Parliamentary and Presidential Form of Government

Decent Essays

Presidential and Parliamentary systems are the two possible forms of Government in a democracy. In England there is the Parliamentary system, and it has worked so well over the years that it has become a model for a number of other countries. In the U.S.A., on the other hand, there is the Presidential form of executive, and it has been working quite successfully in that country. These two forms of government have their own distinctive characteristics, and their own respective merits and demerits. A parliamentary system is a system of government in which the ministers of the executive branch get their democratic legitimacy from the legislature and are accountable to that body, such that the executive and legislative branches
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The US , constitution vests executive powers in the hands of one individual , that is the President of United States Of America. His powers are so enormous, wide and overwhelming that he has been described as the, "foremost ruler of the world". The American President is not bound down by any cabinet. He chooses his own cabinet, which is at best his personal team of advisers. " the president exercise largest amount of authority ever and as wielded by any man in democracy". This system is called PRESIDENTIAL SYSYEM OF GOVERNMENT.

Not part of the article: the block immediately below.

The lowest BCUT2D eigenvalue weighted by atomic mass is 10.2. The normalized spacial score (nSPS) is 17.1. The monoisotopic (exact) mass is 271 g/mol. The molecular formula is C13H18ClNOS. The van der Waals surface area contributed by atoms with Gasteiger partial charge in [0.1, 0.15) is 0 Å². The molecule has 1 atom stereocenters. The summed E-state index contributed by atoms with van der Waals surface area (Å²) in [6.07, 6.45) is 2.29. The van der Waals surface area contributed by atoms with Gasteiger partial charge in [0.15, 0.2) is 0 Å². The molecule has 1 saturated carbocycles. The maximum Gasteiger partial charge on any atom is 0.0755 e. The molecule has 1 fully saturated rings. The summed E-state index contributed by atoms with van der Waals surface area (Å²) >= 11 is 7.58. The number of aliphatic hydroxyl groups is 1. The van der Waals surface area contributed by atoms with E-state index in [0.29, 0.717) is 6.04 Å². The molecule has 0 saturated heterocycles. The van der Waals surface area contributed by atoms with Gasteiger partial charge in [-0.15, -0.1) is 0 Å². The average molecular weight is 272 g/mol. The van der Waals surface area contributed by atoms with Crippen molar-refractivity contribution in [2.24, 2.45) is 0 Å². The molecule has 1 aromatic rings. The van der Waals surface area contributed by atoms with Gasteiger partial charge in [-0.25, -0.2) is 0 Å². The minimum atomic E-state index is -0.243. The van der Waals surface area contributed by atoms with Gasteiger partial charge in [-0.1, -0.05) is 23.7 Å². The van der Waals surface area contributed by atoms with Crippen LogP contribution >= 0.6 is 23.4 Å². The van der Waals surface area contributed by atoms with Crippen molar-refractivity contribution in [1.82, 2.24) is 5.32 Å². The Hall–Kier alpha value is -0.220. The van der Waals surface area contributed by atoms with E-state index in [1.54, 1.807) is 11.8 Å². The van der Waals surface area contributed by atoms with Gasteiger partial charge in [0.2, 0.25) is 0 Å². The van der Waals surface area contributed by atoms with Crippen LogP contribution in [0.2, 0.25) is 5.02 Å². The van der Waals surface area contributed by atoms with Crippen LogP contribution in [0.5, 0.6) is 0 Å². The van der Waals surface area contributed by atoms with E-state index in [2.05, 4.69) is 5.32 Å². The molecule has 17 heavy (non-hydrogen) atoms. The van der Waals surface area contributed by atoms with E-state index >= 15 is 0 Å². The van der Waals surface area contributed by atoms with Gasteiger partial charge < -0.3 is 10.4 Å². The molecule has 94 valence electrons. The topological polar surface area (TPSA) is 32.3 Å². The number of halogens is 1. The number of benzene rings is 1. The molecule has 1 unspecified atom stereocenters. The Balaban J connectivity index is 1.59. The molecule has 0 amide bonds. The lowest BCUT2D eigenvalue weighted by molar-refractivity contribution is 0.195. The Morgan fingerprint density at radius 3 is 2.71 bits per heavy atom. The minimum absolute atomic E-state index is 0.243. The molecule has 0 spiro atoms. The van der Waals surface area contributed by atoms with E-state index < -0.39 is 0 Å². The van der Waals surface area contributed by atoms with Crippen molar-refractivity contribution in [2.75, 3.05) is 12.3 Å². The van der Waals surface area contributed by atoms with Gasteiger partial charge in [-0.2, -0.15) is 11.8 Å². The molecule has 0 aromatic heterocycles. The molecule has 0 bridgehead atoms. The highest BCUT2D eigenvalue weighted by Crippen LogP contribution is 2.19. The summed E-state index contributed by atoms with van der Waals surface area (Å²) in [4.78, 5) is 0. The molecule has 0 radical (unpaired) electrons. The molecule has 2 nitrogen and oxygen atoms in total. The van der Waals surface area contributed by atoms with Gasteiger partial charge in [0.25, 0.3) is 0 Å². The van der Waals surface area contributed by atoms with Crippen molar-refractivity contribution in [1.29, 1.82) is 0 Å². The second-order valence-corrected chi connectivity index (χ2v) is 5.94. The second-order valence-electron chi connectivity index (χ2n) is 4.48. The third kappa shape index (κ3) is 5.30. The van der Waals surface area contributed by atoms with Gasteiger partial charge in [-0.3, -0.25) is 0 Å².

American President in respect of his powers is best compared to the Prime minister of the parliamentary democracies enjoying the support of a stable majority in the legislature; he is rather head of the state and the responsible head of the government. In many other nations, there is a chief of state whose duties are largely protocol in nature while the Prime Minister is the center of power. But the American President is the nation's principal spokesman of both domestic and foreign policy.

History of presidential system of government

The presidential system has its origins in the monarchies of medieval Europe. Like a king, the president retains executive authority over the state and government. The system took its modern form following the publication of "The Spirit of the Laws" in 1748 by French philosopher
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